Back pain: 5 signs that you should always have checked out by your health professional.


As we get older we might think that aches and pains are just part of life. But if you experience recurring or severe back pain you should pay attention to your symptoms and seek appropriate treatment.


Your Spine

The spine is a very important part of the body. When something goes wrong in this area, it can affect other parts of our bodies as well as the back. The spine is made up of 33 small bones called vertebrae. The top 24 of these are linked together in a flexible way so that we can bend and move our bodies. The nine lower vertebrae are fused together to form a solid column.

As well as supporting the rest of the skeleton the spine also has the very important job of protecting the spinal cord – a network of nerves that runs through the middle of the vertebrae and connects with the rest of the nerves all over the body.


Very often we will find that backache goes away by itself. It may just be the result of overexertion. But there are a few thing you need to look out for to maintain your back health and deal with any problems before they become more serious:


1. The pain doesn’t go away by itself

Rest and over the counter pain killers are often enough to deal with temporary aches and pains. You should soon start to feel it gradually easing off. But if the pain persists for more than a few weeks or, if it is getting worse instead of better as time goes by you should seek medical advice.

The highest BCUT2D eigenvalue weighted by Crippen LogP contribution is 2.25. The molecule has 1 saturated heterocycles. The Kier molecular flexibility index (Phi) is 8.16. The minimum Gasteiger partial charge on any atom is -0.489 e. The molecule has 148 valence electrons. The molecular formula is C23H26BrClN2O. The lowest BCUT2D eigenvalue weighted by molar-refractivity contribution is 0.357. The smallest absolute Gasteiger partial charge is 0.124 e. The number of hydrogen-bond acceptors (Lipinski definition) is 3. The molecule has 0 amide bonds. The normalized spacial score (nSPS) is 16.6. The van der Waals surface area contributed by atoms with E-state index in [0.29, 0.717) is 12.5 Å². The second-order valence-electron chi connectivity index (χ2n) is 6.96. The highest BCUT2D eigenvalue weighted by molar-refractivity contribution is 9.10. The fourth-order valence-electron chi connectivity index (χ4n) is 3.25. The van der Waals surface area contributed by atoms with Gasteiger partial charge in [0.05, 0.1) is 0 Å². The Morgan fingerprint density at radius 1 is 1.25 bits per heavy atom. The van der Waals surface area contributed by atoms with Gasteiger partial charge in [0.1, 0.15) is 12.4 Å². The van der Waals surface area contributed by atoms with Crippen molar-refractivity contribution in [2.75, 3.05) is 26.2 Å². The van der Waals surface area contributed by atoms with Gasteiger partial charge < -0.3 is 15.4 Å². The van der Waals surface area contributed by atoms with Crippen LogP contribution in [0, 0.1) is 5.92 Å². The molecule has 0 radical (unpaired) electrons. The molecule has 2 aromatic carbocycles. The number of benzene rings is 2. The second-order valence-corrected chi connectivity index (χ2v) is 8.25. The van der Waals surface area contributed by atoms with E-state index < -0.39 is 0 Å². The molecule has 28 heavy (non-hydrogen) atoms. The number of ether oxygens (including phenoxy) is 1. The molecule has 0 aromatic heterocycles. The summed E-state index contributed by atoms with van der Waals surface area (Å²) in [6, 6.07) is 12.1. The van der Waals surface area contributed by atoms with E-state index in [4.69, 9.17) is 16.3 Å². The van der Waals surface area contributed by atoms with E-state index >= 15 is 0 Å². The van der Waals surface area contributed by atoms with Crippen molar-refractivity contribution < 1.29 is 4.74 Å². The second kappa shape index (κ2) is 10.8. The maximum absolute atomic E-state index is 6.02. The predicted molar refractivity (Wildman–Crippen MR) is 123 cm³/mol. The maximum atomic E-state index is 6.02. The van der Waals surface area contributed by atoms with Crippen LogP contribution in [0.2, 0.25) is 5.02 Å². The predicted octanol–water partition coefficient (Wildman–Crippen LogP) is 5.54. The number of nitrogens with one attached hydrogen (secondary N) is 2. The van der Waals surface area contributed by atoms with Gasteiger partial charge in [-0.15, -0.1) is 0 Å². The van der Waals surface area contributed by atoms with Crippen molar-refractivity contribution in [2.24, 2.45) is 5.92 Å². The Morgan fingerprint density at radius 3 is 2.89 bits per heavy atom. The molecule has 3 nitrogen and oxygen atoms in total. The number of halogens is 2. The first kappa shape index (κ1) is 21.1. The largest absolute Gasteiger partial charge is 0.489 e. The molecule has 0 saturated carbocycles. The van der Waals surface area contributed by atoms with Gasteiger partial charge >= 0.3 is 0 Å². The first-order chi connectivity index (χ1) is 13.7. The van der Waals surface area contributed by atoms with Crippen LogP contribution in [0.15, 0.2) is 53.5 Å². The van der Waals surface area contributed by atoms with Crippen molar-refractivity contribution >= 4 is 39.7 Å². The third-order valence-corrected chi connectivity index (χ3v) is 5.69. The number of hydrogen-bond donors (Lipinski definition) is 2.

2. Does it get worse at night?

Pain that gets worse at night could be caused by sleeping in an uncomfortable position or by a poor quality mattress. But if you have ruled these out, it is important that you discuss it with your doctor in case there are more serious underlying causes.


3. Back pain along with balance or bladder issues

If back pain is accompanied by any problems with bladder control, or if you notice problems balancing, make an appointment with your doctor. If these symptoms are present at all you need to have them assessed. The back pain may or may not be connected with the other symptoms, but you should always mention it to give your doctor a full picture of the situation so that they can make an accurate diagnosis.



4. Unusual sensations in the arm and legs.

If you experience any of the following – shooting pains, tingling sensation or numbness in the arms and legs with no obvious reason you should see your doctor. This can indicate a number of different underlying causes which need to be checked out by a medical professional.


5. Fever and losing weight

If back pain is accompanied by fever and losing weight it needs to be investigated. It could be that the two are unconnected, but unexplained weight loss should always be a cause for concern. When you discuss that with your GP make sure you also mention any back pain you have been experiencing in case there is a connection.


This list is, of course not exhaustive. If you are worried about your backache or any other health issues it is always best to speak to your doctor sooner rather than later to get the best possible advice and treatment.


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